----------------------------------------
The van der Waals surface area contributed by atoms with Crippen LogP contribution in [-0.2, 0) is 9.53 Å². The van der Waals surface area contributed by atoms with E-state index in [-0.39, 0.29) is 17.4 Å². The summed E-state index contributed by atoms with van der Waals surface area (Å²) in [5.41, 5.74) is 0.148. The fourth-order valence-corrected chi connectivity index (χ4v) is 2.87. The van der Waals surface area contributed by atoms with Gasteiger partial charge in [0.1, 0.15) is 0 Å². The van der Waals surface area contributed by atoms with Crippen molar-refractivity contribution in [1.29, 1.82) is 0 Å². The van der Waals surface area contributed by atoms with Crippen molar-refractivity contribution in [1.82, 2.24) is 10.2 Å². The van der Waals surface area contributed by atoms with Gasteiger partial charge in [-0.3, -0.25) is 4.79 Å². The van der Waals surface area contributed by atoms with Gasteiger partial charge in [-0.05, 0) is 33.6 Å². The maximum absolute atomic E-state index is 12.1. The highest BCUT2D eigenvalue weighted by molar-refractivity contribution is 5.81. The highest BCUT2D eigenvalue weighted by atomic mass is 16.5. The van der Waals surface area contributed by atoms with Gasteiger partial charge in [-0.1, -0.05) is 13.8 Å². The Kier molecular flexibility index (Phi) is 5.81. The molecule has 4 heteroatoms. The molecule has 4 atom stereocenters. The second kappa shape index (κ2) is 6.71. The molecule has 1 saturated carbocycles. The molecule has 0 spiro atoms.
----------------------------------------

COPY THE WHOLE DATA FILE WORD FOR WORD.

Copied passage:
The van der Waals surface area contributed by atoms with Crippen LogP contribution in [-0.2, 0) is 9.53 Å². The van der Waals surface area contributed by atoms with E-state index in [-0.39, 0.29) is 17.4 Å². The summed E-state index contributed by atoms with van der Waals surface area (Å²) in [5.41, 5.74) is 0.148. The fourth-order valence-corrected chi connectivity index (χ4v) is 2.87. The van der Waals surface area contributed by atoms with Gasteiger partial charge in [0.1, 0.15) is 0 Å². The van der Waals surface area contributed by atoms with Crippen molar-refractivity contribution in [1.29, 1.82) is 0 Å². The van der Waals surface area contributed by atoms with Crippen molar-refractivity contribution in [1.82, 2.24) is 10.2 Å². The van der Waals surface area contributed by atoms with Gasteiger partial charge in [-0.3, -0.25) is 4.79 Å². The van der Waals surface area contributed by atoms with Gasteiger partial charge in [-0.05, 0) is 33.6 Å². The maximum absolute atomic E-state index is 12.1. The highest BCUT2D eigenvalue weighted by molar-refractivity contribution is 5.81. The highest BCUT2D eigenvalue weighted by atomic mass is 16.5. The van der Waals surface area contributed by atoms with Gasteiger partial charge in [-0.1, -0.05) is 13.8 Å². The Kier molecular flexibility index (Phi) is 5.81. The molecule has 4 heteroatoms. The molecule has 4 atom stereocenters. The second kappa shape index (κ2) is 6.71. The molecule has 1 saturated carbocycles. The molecule has 0 spiro atoms.